Reflections on a blessed Epiphanytide…..

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Man am I ever behind…….Last time I posted was on Twelfth Night…..and now we stand a week away from Lent……..where did those six weeks go??? 😛

Although I have still been praying the Daily Office with some regularity, the month of January was both eventful and Grace-filled. While I wanted to post here, I often found myself with little or no spiritual energy left to come up with something creative to say.

For that I want to apologize 😦

Now I’m back 🙂 and I feel compelled to share some thought and reflection about what has been going on in my life…..

The biggest event in the last month without any doubt was my ordination to the order of Deacon:

The experience was at once joyful and sobering. On one hand, it was the realization of a life-long dream. On the other, I was faced with an unpleasant thought: Crap! I have to be an adult now :P.

While I know my status has changed, it feels very weird when people call me Reverend or Father, or Padre. I suspect that this shock will wear off eventually….It’s amazing what can happen if I throw on that black shirt and collar :P.

I am still me….but now I’m me with responsibility attached. I represent something that’s bigger than myself..which is something I try to do anyway…but now I find myself more conscious of it.

More than that though, I am struck by the fact that it finally happened….after hard work, some luck and amazing people around me.

Those people also include those who read and contribute to this blog. By your presence, I made it through a very dark time in discerning my vocation. Your honest and open sharing of your thoughts and challenges to my own have pushed me to be a better writer, theologian…but most important, a better person. If I don’t say it often enough…… thank you! ❤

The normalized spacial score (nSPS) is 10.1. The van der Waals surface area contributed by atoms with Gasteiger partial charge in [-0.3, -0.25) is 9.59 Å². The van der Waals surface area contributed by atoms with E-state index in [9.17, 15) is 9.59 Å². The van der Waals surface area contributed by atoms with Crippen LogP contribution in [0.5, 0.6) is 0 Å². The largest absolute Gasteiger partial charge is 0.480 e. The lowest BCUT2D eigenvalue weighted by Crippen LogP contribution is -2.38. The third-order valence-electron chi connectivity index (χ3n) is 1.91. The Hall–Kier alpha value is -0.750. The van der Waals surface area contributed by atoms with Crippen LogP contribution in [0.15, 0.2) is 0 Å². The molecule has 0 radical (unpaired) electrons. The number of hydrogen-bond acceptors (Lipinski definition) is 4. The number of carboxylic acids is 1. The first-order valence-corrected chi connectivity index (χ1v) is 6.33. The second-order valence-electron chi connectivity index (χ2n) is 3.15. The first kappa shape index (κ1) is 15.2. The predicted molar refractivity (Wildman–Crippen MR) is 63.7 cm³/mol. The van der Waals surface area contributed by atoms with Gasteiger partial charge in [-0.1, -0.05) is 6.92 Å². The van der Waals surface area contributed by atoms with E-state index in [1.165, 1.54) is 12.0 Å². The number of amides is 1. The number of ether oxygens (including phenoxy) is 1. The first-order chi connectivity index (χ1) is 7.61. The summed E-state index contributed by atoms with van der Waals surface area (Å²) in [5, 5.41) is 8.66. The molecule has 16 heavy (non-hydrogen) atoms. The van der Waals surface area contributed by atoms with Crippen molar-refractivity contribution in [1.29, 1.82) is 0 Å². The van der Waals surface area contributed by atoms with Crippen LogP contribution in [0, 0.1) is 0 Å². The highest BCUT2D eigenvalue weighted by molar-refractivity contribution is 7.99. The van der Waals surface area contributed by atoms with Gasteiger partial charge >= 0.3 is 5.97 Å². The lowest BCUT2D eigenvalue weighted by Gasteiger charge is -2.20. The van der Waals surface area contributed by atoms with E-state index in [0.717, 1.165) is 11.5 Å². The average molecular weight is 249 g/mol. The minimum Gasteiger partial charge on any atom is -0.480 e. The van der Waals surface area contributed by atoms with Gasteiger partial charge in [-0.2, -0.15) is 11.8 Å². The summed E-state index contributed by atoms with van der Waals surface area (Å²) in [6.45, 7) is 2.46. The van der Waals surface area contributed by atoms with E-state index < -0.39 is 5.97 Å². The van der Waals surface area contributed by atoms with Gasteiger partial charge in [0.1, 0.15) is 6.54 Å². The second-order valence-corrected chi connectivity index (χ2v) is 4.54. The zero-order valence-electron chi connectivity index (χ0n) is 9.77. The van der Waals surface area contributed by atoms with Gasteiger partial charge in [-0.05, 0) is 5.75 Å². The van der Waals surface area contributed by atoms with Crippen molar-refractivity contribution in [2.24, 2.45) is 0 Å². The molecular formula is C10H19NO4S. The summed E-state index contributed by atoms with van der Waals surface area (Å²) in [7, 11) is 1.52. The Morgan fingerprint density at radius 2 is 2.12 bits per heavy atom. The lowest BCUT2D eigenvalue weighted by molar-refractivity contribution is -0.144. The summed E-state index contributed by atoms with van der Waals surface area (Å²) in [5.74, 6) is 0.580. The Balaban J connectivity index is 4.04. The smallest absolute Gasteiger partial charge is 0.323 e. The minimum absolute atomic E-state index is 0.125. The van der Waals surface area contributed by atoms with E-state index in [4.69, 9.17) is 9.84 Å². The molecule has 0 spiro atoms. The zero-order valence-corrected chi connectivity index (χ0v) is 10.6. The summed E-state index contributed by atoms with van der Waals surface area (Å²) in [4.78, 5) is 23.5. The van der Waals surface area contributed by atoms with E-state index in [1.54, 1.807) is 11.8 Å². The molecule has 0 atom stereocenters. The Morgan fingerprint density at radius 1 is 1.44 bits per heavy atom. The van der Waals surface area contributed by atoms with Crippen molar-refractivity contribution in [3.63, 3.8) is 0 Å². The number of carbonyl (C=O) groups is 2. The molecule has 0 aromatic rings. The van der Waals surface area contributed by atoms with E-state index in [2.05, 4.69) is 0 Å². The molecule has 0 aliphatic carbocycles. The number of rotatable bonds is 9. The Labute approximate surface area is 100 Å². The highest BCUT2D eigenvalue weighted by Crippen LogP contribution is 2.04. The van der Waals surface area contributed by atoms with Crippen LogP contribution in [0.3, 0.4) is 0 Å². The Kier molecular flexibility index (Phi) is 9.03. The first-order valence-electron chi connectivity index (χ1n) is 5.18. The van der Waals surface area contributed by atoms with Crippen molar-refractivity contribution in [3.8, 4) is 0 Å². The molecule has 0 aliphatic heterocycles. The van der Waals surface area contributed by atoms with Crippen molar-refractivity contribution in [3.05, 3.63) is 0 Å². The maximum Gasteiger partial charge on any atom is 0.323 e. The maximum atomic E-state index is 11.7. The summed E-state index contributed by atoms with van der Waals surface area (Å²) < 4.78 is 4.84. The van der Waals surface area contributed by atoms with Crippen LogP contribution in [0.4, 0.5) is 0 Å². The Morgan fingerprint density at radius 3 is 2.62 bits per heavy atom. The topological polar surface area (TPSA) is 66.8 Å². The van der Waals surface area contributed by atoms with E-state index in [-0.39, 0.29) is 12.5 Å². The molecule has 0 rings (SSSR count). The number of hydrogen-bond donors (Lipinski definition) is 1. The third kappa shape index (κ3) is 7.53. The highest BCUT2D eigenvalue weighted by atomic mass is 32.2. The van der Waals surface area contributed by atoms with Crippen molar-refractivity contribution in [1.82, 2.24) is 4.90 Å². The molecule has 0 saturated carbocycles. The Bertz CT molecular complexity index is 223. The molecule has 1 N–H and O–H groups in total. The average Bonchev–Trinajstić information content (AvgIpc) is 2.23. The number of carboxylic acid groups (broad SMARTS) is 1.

All in all…..I am left with this thought…which I hope will inspire you to pursue your own passions.

Dreams are real. Even amidst the crap, they can come true. We are never alone or without support. And God is amazing! +

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Evening Prayer: March 7th

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Psalms: 9, 15
Gospel: John 1:1-18
Patristic Reading: N/A

And the Word became flesh…..From his fullness we have all received, grace upon grace. (John 1:14;16)

Gregory of Nazianzus once wrote “the unassumed is the unhealed”. For Gregory and the Early Church Fathers, the whole point of Jesus coming to earth and becoming human was so that all human beings could be washed clean of sin. If he were to have come just as fully divine, nothing about man’s nature could be changed. Sin could not be remedied.

But (as the early councils of the Church clarified) we are confident that God came to earth both as fully human and fully divine and this has far deeper implications for how we enter into relationship with our Creator.

As the Word became flesh……he also assumed everything about us. Joy, hate, fear, anger….all our emotions have been shared and experienced by the Son.